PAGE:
Tuesday, November 16, 2010

Old Time Love Story

I've been visiting my Aunt in Palm Springs the last few days. We've been having a wonderful time going through letters my Grandmother and Grandfather exchanged prior to being married. Their correspondence reads like a novel - full of big dreams, loneliness, humor and yearning.

It was in a Arkansas melon patch that Alpha first laid eyes on Lloyd. She caught him eating the melons with his bare hands, and years later was fond of telling her grandchildren, "he was the ugliest man I'd ever laid eyes on!" At 17 years old, they parted when Lloyd's family moved to Oklahoma, and thus began the written correspondence. The first letter was from my Grandfather: 42 short poems. Check out these gems:

I love you little, I love you lots
my love for you would fill ten pots
nine tin buckets
eight tin cans
seven wash kettles
and six dishpans.

Long may you live
happy may you be
loved by all others
but mostly by me.

The sea is wide, the sea is deep
in your arms I long to sleep.

Long is the road with many a crook,
I hope someday to be your cook.

Grandpa, that is such false advertising! She always cooked for you!

Even though they loved each other from the beginning, they didn't drop everything to be together. He struggled to finish his (8th grade) education, then tried to join the Civilian Conservation Corps (there was a long wait list - this was during the great depression, mind you), and considered joining the army. She continued her education while working as a housekeeper and eventually became a schoolteacher. They rarely visited each other, relying on letters for communication. My Grandfather felt like he must make something of himself before he could be with Grandma, so he moved to California to make his fortune. The fortune wouldn't be made until much later, with the assistance of Alpha, but he made enough and experienced all sorts of difficult and interesting jobs and characters. Finally, in their letters, you can see how the "blues" of not being together became too great to bear, and they were married. The letters stop.

It strikes me how long they remained apart, despite their longings for each other. For 4 years they followed their difficult, separate paths. Of course the struggle didn't end with marriage. I think being apart actually prepared them to be together. They were married 61 years.

Friday, November 12, 2010

Learning to Live Again

It's been over 2 years since I've convened with my notebook in a meaningful way. I had forgot what a powerful tool it is; a place for self-examination, personal therapy, random thoughts, random-er doodles, incubating ideas, creative freedom, and non-judgement. It feels good to resume this relationship, notebook and I. Who knows what will come of it?

Wednesday, November 3, 2010

University of Life

Tomorrow, after nearly 5 months on the farm, I'm finally headed home. Yet as my departure nears, I find myself doubting: is Austin really home? After all, it's no accident I've spent almost half a year in rural Oregon. To me, popular culture has never seemed so foreign, and I suspect I'm in for a shock and something resembling depression upon returning to the city. We all learn to acclimate to the situations we find ourselves in, and it probably won't be long until I'm once again comfortable in the concrete jungle; content with movie theaters, art museums, and rock shows. But there's no denying: the farm beckons me. It's in my heart and it won't let go.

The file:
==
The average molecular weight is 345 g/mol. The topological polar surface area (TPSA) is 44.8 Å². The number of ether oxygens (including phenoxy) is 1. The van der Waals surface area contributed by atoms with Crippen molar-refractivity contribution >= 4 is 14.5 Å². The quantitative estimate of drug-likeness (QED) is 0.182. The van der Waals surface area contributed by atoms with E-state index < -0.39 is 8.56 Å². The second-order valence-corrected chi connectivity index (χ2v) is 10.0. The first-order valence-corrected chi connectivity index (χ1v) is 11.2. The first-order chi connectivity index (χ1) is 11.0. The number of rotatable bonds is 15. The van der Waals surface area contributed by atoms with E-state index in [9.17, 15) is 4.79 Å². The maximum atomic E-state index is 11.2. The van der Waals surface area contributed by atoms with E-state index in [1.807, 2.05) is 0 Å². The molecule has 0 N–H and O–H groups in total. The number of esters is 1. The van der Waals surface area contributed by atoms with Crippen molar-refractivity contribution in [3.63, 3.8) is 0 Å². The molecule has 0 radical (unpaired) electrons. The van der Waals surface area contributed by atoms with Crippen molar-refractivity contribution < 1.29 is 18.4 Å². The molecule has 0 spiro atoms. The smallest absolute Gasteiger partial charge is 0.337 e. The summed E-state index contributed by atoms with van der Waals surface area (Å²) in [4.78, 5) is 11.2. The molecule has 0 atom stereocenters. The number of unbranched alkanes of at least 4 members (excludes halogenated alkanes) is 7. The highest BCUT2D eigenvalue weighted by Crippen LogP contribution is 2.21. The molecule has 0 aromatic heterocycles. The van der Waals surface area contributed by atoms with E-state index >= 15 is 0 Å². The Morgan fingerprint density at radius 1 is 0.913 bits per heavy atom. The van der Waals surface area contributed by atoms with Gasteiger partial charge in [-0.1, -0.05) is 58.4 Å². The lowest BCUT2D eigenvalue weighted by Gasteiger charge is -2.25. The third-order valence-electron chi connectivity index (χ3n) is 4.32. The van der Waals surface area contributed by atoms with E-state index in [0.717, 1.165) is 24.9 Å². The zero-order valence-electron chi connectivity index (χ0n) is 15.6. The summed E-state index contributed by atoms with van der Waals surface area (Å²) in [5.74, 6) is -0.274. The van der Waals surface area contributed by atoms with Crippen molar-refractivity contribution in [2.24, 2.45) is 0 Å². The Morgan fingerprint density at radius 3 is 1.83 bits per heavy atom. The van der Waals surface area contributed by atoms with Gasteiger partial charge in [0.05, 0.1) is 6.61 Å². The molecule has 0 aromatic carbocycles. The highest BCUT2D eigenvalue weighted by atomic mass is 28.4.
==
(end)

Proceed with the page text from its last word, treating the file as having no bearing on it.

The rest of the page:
This summer, Farmer Steve was laid up with gout for a month, completely out of commission. The other day he apologized that he was unable to teach me skills during this time, to which I replied, "Don't worry about it. I've learned more here than in a hundred classrooms." And it's absolutely true. Perhaps unbeknownst to him, the farm skills I've learned are the least of it. The things I've learned most are less tangible, but perhaps more important. Things like: generosity, how to get along with others, patience, work ethic. When I see Steve pick up someone's slack without complaint, or offer to clean dishes that aren't his - I greatly admire him, and find myself emulating that behavior. Here, at a little farm in southern Oregon, I feel like I'm becoming the man I want to be, and that is very satisfying.

I find myself loving Deb and Steve like family, and the feeling must be mutual, because they've offered to contribute resources and expertise to help me build my very own cabin down by the goat barn. Fifty yard walk to the river. Spectacular view of Hope Mountain. The opportunity to become a self-sufficient human with a variety of skills, immersed in an amazing community of like-minded individuals. Hard to say no.

The other night, I camped down with the goats, in a golden grassy field adjacent their pen. Under the stars, warmed by fire, I made a long list of reasons to stay. Tomorrow they will become reasons to return.

The Goat Barn